The way the CR-V drives is familiar, but unique. Familiar because we would have known that it’s a Honda in a blind test. The K-series 2.4 litre makes 190 PS at 7,000 rpm and 222 Nm of torque at 4,400 rpm in this application, and the DOHC i-VTEC motor loves revs like I love Thai food. Low down torque is not its forte, but once you’re into the meaty mid-range, there’s only one way to go – a mad rush towards the 7,000 rpm redline and a similar jolt in speed.
As recently enjoyed in the previous-gen Accord-based Proton Perdana, the K24’s fine mechanical grind is typical of Honda. It’s nice if you, like me, like revvy naturally-aspirated engines; but if we’re being honest, such a character is probably not the best fit for a big SUV or sedan. It almost feels too racy in the CR-V.
A motor with inverse characteristics (strong off the blocks before tapering off) may be less pleasurable to wring out, but it would be more practical in the daily urban grind. When the time comes for it to finally retire, I’ll be very sad to see Honda’s K engine go.
The five-speed automatic is the perfect Robin to the motor’s Batman. The torque converter unit is quick, perceptive enough and does what’s required of it without hesitance. The 2.4L comes with steering paddles, but they’re not really needed – like a good football centre-back partnership, the drivetrain duo cover each other nicely.
That’s the familiar bit. Unique because the CR-V feels peppy where the Mazda’s efficiency-foucsed drivetrain feels occasionally lazy. The X-Trail, with its CVT gearbox, is all about getting to speed effortlessly with minimum noise and fuss. Speaking of noise, while today’s CR-V has better NVH levels than the previous generation of Hondas, it’s still not the most isolated SUV in town. That livewire engine ensures that.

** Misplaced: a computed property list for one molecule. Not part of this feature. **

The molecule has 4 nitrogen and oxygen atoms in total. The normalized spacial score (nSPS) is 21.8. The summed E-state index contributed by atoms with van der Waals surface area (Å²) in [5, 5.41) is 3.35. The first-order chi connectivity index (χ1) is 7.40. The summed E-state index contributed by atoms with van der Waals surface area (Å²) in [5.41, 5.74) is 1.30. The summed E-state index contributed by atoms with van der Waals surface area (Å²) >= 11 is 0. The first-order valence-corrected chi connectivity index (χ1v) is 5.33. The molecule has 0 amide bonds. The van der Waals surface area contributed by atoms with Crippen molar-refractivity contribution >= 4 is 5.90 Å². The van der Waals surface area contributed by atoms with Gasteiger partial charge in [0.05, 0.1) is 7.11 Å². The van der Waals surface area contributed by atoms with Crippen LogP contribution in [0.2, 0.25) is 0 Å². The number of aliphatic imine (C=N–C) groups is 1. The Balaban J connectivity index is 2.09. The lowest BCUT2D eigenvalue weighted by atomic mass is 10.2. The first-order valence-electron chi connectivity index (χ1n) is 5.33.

Away from the attention-grabbing drivetrain, the CR-V’s steering is light and easy – a big contrast from the chatty helm of the CX-5 – making it a cinch to navigate in the city. It’s agile enough for what it is, but the tyres sound their warning pretty early on when pushed hard, which CR-V drivers rarely do. The ride is a little more knobbly over poor surfaces than I remember, which could be due to the 2.4L’s 18-inch wheels. Nowhere near uncomfortable, though.
It may be in the final third of its life cycle now, but the CR-V doesn’t look out of place in Honda showrooms, thanks to the Solid Wing Face look last year’s facelift brought. The new mask is a more assertive one, and the C-shaped LED DRLs (standard across the board along with HID headlamps) are distinctive. Equally striking are the shuriken-style dual-tone alloys of the 2.4L, although the 17-inch items on the base model look rather unique, too.
The CR-V is one of those cars that can blend into your motoring life seamlessly. Despite its age, the Honda’s roominess and versatility are still highlights in the class. It has unusual verve too, this 2.4L 4WD, although experience tells us that the 2.0L will have adequate go and possibly a more cushioned ride from the smaller wheels/thicker rubber.
The big Honda’s ease of use as a family chariot stands out for me, and my wishlist for the next-gen car is: slimmer A pillars for better visibility into corners, and auto brake hold. The latter, which is good help at traffic lights and in jams, should be a given as the function is standard in the HR-V and new Civic.
A true Comfortable Runabout Vehicle, but there’s one more question to answer. The RM138,754 2.0L 2WD is nearly RM30k cheaper than this RM167,620 range-topper – and with the CR-V’s unique selling points not dependent on spec, the entry-level variant could be the pick of the range.